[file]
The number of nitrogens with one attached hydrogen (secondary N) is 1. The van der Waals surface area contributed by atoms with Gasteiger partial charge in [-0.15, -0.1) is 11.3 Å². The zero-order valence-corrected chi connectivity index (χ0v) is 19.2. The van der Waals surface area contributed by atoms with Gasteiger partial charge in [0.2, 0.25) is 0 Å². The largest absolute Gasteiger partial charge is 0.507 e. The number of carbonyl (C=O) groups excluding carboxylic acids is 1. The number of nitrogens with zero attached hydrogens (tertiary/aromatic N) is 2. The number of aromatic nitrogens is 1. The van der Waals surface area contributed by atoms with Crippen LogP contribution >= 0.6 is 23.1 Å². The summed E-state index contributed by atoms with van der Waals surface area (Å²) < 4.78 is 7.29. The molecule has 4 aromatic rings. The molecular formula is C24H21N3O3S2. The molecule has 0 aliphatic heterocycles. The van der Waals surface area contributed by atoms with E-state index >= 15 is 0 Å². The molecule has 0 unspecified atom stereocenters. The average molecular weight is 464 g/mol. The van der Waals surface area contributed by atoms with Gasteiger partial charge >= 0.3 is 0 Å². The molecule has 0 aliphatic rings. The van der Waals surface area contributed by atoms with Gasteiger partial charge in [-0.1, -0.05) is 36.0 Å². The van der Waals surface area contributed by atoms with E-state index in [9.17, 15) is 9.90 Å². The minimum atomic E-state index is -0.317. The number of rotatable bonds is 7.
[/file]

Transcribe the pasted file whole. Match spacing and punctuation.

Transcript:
The number of nitrogens with one attached hydrogen (secondary N) is 1. The van der Waals surface area contributed by atoms with Gasteiger partial charge in [-0.15, -0.1) is 11.3 Å². The zero-order valence-corrected chi connectivity index (χ0v) is 19.2. The van der Waals surface area contributed by atoms with Gasteiger partial charge in [0.2, 0.25) is 0 Å². The largest absolute Gasteiger partial charge is 0.507 e. The number of carbonyl (C=O) groups excluding carboxylic acids is 1. The number of nitrogens with zero attached hydrogens (tertiary/aromatic N) is 2. The number of aromatic nitrogens is 1. The van der Waals surface area contributed by atoms with Crippen LogP contribution >= 0.6 is 23.1 Å². The summed E-state index contributed by atoms with van der Waals surface area (Å²) < 4.78 is 7.29. The molecule has 4 aromatic rings. The molecular formula is C24H21N3O3S2. The molecule has 0 aliphatic heterocycles. The van der Waals surface area contributed by atoms with E-state index >= 15 is 0 Å². The molecule has 0 unspecified atom stereocenters. The average molecular weight is 464 g/mol. The van der Waals surface area contributed by atoms with Gasteiger partial charge >= 0.3 is 0 Å². The molecule has 0 aliphatic rings. The van der Waals surface area contributed by atoms with Gasteiger partial charge in [-0.1, -0.05) is 36.0 Å². The van der Waals surface area contributed by atoms with E-state index in [9.17, 15) is 9.90 Å². The minimum atomic E-state index is -0.317. The number of rotatable bonds is 7.